You are on page 1of 37

Competitiveness, Strategy, and Productivity


Copyright 2012 by The McGraw-Hill Companies, Inc. All rights reserved.



Instructor Slides

Better quality, higher productivity, lower costs, and the ability to respond quickly to customer needs are more important than ever and

the bar is getting higher

Instructor Slides


How effectively an organization meets the wants and

needs of customers relative to others that offer similar goods or services Organizations compete through some combination of their marketing and operations functions What do customers want? How can these customer needs best be satisfied?

Instructor Slides


Identifying consumer wants and/or needs

Getting the consumer interested in our product

Pricing Advertising and promotion

Instructor Slides


Product and service design 2. Cost 3. Location 4. Quality 5. Quick response 6. Flexibility 7. Inventory management 8. Supply chain management 9. Service 10. Managers and workers
Instructor Slides


1. 2. 3. 4. 5. 6.

Failing to take advantage of strengths and opportunities and/or failing to recognize competitive threats Too much emphasis on short-term financial performance at the expense of R&D Too much emphasis in product and service design and not enough on process design and improvement Neglecting investments in capital and human resources Failing to establish good internal communications and cooperation Failing to consider customer wants and needs and to anticipate changes in customer requirements

Instructor Slides


Organizational Strategies
Functional Strategies Tactics
Instructor Slides


Mission The reason for an organizations existence The mission statement should answer the question of What business are we in? Goals Provide detail and the scope of the mission Goals can be viewed as organizational destinations Strategy A plan for achieving organizational goals Serves as a roadmap for reaching the organizational destinations

Instructor Slides


FedEx Corporation will produce superior financial returns for its

shareowners by providing high value-added logistics, transportation and related information services through focused operating companies. Customer requirements will be met in the highest quality manner appropriate to each market segment served. FedEx Corporation will strive to develop mutually rewarding relationships with its employees, partners and suppliers. Safety will be the first consideration in all operations. Corporate activities will be conducted to the highest ethical and professional standards.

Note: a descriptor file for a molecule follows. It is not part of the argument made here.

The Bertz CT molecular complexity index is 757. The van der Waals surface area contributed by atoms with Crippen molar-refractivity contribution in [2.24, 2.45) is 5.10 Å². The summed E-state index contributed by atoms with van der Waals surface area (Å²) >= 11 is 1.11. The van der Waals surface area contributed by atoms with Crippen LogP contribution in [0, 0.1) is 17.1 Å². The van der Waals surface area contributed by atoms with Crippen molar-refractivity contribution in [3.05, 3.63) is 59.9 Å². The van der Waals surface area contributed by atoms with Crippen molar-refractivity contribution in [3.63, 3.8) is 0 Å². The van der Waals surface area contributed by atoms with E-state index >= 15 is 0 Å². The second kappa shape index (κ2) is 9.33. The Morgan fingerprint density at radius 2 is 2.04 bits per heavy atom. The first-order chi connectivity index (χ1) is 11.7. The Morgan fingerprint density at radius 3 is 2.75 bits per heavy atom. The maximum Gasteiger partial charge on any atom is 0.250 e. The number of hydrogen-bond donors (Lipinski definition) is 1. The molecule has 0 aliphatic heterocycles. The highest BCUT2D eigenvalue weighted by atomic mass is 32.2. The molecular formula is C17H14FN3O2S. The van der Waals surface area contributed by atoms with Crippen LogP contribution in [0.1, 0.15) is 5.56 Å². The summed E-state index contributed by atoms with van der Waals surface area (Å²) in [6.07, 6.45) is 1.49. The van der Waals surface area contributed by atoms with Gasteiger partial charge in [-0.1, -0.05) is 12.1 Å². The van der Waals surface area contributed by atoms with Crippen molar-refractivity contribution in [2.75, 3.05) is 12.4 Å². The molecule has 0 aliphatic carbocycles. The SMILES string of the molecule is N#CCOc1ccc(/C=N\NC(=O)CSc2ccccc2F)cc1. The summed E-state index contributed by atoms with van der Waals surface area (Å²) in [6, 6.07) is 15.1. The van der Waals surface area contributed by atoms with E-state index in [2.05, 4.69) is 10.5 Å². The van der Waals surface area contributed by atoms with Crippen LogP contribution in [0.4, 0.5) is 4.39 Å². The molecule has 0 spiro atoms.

Instructor Slides


The mission statement serves as the basis for

organizational goals Goals

Provide detail and the scope of the mission Goals can be viewed as organizational destinations Goals serve as the basis for organizational strategies

Instructor Slides


Strategy A plan for achieving organizational goals Serves as a roadmap for reaching the organizational destinations Organizations have Organizational strategies
Overall strategies that relate to the entire organization Support the achievement of organizational goals and mission

Functional level strategies

Strategies that relate to each of the functional areas and that support

achievement of the organizational strategy

Instructor Slides


The methods and actions taken to accomplish strategies
The how to part of the process

The actual doing part of the process

Instructor Slides



Organizational Strategies
Functional Strategies Tactics
Instructor Slides


Core Competencies

The special attributes or abilities that give an organization a competitive edge

To be effective core competencies and strategies need to be aligned

Instructor Slides


Effective strategy formulation requires taking into

Core competencies Environmental scanning SWOT

Successful strategy formulation also requires taking

into account:
Order qualifiers Order winners

Instructor Slides


1. 2. 3. 4. 5.

Economic conditions Political conditions Legal environment Technology Competition


Import or legal restrictions

6. Markets

Instructor Slides


1. 2. 3. 4. 5. 6. 7. 8.

Human Resources Facilities and equipment Financial resources Customers Products and services Technology Suppliers Other

Instructor Slides


Quality-based strategy
Strategy that focuses on quality in all phases of an

Why might a company want a Quality-based strategy, if

they are not already known for having good quality?

How good does your quality have to be?

Instructor Slides


Time-based strategies